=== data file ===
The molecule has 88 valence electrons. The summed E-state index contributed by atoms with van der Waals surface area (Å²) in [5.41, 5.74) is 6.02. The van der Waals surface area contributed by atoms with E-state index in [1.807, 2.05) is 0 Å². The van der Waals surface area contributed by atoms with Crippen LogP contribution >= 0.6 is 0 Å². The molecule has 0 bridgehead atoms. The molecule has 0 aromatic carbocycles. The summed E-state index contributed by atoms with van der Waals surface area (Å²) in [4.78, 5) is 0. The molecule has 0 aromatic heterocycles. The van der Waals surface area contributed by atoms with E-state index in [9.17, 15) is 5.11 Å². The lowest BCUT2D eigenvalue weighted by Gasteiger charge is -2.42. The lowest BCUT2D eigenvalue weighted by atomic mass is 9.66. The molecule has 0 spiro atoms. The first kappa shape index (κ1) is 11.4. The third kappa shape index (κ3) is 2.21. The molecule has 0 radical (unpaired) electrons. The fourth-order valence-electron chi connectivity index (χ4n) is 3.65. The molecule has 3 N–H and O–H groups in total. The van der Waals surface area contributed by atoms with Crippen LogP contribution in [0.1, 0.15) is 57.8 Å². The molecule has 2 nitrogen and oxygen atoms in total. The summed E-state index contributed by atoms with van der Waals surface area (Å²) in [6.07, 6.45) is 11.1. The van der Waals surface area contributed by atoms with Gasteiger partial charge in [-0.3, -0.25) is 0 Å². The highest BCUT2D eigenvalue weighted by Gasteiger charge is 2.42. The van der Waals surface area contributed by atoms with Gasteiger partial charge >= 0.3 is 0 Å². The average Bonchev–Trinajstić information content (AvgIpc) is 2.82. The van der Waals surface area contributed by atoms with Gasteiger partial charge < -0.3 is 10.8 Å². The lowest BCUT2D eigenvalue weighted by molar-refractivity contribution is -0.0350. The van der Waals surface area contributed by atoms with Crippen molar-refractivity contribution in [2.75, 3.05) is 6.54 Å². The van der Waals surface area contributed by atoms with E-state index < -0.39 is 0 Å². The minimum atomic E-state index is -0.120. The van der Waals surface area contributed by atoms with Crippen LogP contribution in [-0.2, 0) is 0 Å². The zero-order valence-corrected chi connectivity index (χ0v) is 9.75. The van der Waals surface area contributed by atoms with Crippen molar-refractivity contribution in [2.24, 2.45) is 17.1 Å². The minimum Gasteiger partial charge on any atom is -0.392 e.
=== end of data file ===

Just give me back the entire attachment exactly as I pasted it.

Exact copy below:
The molecule has 88 valence electrons. The summed E-state index contributed by atoms with van der Waals surface area (Å²) in [5.41, 5.74) is 6.02. The van der Waals surface area contributed by atoms with E-state index in [1.807, 2.05) is 0 Å². The van der Waals surface area contributed by atoms with Crippen LogP contribution >= 0.6 is 0 Å². The molecule has 0 bridgehead atoms. The molecule has 0 aromatic carbocycles. The summed E-state index contributed by atoms with van der Waals surface area (Å²) in [4.78, 5) is 0. The molecule has 0 aromatic heterocycles. The van der Waals surface area contributed by atoms with E-state index in [9.17, 15) is 5.11 Å². The lowest BCUT2D eigenvalue weighted by Gasteiger charge is -2.42. The lowest BCUT2D eigenvalue weighted by atomic mass is 9.66. The molecule has 0 spiro atoms. The first kappa shape index (κ1) is 11.4. The third kappa shape index (κ3) is 2.21. The molecule has 0 radical (unpaired) electrons. The fourth-order valence-electron chi connectivity index (χ4n) is 3.65. The molecule has 3 N–H and O–H groups in total. The van der Waals surface area contributed by atoms with Crippen LogP contribution in [0.1, 0.15) is 57.8 Å². The molecule has 2 nitrogen and oxygen atoms in total. The summed E-state index contributed by atoms with van der Waals surface area (Å²) in [6.07, 6.45) is 11.1. The van der Waals surface area contributed by atoms with Gasteiger partial charge in [-0.3, -0.25) is 0 Å². The highest BCUT2D eigenvalue weighted by Gasteiger charge is 2.42. The van der Waals surface area contributed by atoms with Gasteiger partial charge >= 0.3 is 0 Å². The average Bonchev–Trinajstić information content (AvgIpc) is 2.82. The van der Waals surface area contributed by atoms with Gasteiger partial charge < -0.3 is 10.8 Å². The lowest BCUT2D eigenvalue weighted by molar-refractivity contribution is -0.0350. The van der Waals surface area contributed by atoms with Crippen molar-refractivity contribution in [2.75, 3.05) is 6.54 Å². The van der Waals surface area contributed by atoms with E-state index < -0.39 is 0 Å². The minimum atomic E-state index is -0.120. The van der Waals surface area contributed by atoms with Crippen LogP contribution in [-0.2, 0) is 0 Å². The zero-order valence-corrected chi connectivity index (χ0v) is 9.75. The van der Waals surface area contributed by atoms with Crippen molar-refractivity contribution in [2.24, 2.45) is 17.1 Å². The minimum Gasteiger partial charge on any atom is -0.392 e.